As the scientists of NASA's Mars rover Curiosity are exploring and building their schema by watching it roll over Mars. Learning as Curiosity is meandering through ancient streambeds, exploring the Gale Crater, finding deposits as it makes its way to Mount Sharp. (NASA’s http://mars.jpl.nasa.gov/msl/)
Our children are exploring and building their attitudes toward learning through their curiosity. As parents nurture their child's curiosity, they instill the message that learning is useful and fun. Children, who observe adults being enthusiastic toward education and learning, will likely pursue knowledge. Children, like NASA’s Curiosity, need time to roll over, meander through, and explore many subjects and ideas.
There are several strategies parents can use to help children become curious, building intrinsic motivation to learn.
- Blocks, water, bubbles…Provide an environment that allows children to freely explore and to see the effect of their actions. Encourage him to express his opinion, talk about his world, and make choices about what their passions are.
- Travel, books, computer…Point out the new things you learn with enthusiasm. Discuss the different ways you find new information, whether you're looking for a new cookie recipe or taking an online class.
- Free time…Allow children ample time when working to allow for persistence. Children need time to become deeply involved with an activity. It may be building a rocket, a car, trying to swing a golf club, a baseball bat…they need unstructured time.
- Mountains, beaches…Find opportunities for to explore together and interact directly by working together on an activity.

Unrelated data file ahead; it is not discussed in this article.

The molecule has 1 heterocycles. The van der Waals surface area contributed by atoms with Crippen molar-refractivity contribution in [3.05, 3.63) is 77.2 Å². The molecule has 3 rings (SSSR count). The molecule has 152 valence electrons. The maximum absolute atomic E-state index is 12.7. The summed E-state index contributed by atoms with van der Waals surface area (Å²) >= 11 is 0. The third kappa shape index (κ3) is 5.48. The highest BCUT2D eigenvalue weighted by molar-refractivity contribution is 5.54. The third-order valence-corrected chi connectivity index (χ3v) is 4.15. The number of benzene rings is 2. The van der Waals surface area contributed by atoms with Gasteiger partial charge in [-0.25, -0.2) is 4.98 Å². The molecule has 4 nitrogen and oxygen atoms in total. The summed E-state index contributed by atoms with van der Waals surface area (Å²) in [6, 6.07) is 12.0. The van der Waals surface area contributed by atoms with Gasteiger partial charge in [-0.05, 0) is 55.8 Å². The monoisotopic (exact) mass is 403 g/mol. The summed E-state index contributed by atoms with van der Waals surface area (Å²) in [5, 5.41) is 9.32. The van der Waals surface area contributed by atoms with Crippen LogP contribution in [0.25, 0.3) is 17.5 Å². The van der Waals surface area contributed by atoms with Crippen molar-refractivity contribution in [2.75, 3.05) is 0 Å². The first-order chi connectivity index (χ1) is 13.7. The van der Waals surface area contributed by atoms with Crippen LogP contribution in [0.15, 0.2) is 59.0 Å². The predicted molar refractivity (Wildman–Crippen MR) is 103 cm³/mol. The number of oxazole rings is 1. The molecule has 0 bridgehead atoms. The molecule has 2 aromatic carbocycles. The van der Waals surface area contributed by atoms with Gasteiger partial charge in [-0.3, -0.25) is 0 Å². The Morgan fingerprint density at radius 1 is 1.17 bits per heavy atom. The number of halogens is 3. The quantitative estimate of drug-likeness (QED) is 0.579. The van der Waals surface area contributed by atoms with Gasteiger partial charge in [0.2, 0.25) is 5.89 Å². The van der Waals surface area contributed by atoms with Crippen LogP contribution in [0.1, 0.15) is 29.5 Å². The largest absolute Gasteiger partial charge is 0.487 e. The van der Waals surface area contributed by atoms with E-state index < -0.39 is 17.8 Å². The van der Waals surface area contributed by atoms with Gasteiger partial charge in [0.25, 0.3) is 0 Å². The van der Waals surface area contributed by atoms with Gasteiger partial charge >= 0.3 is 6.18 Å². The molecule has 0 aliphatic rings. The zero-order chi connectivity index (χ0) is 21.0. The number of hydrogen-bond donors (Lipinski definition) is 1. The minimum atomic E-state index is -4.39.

- Rocks, Kites…Let your child choose his own interests. Encourage him to explore his passions and subjects that fascinate him, then show enthusiasm for his choices.
- Libraries, bookstores…Show your child how important reading is to you, -a priority in your life- by filling their home with reading and printed materials: books, magazines, newspapers, anything with words. Take turns reading with your child; establish a family reading time when everyone reads.
- Parks, fields…Provide situations that give your child a variety of challenges. Activities and open-ended play that provide him with play opportunities that support different kinds of learning styles — from listening and visual learning to sorting and sequencing. (Don’t forget your kinesthetic learner they just may need to bounce that ball for an hour as they work out a concept in their mind.)
- Time to reflect…Remember to ask them what they think of their work. Start by asking the question, "What do you think?" This way you give them the opportunity to evaluate and think about their own accomplishments.
- Everyone is a teacher…Each evening ask about what he's learning in school? Better yet, have him teach you what he learned in school today. Putting the lesson into his own words to help you understand will help him transfer what he learned, which is what mastery is all about.
- Organize space…Each evening help your child organize his school papers, backpack, and assignments so he feels in control of his work for the next day. The trick is to show them how to break a large daunting task into manageable pieces. (A huge learning for children.) This way they start the day fresh, spending less time worrying and more learning.
- Celebrate success…no matter how small, and focus on strengths, both will encourage talents. Turn everyday events into learning opportunities. Encourage him to explore the world around him, asking questions and making connections.
The world is an exciting new place for a child; to explore, discover, and learn about. As parents it is our joy to nurture their curiosity. To show them that around every corner is a new learning experience just waiting to surprise and excite their growing mind. With each new concept mastered they will become inspired for more knowledge.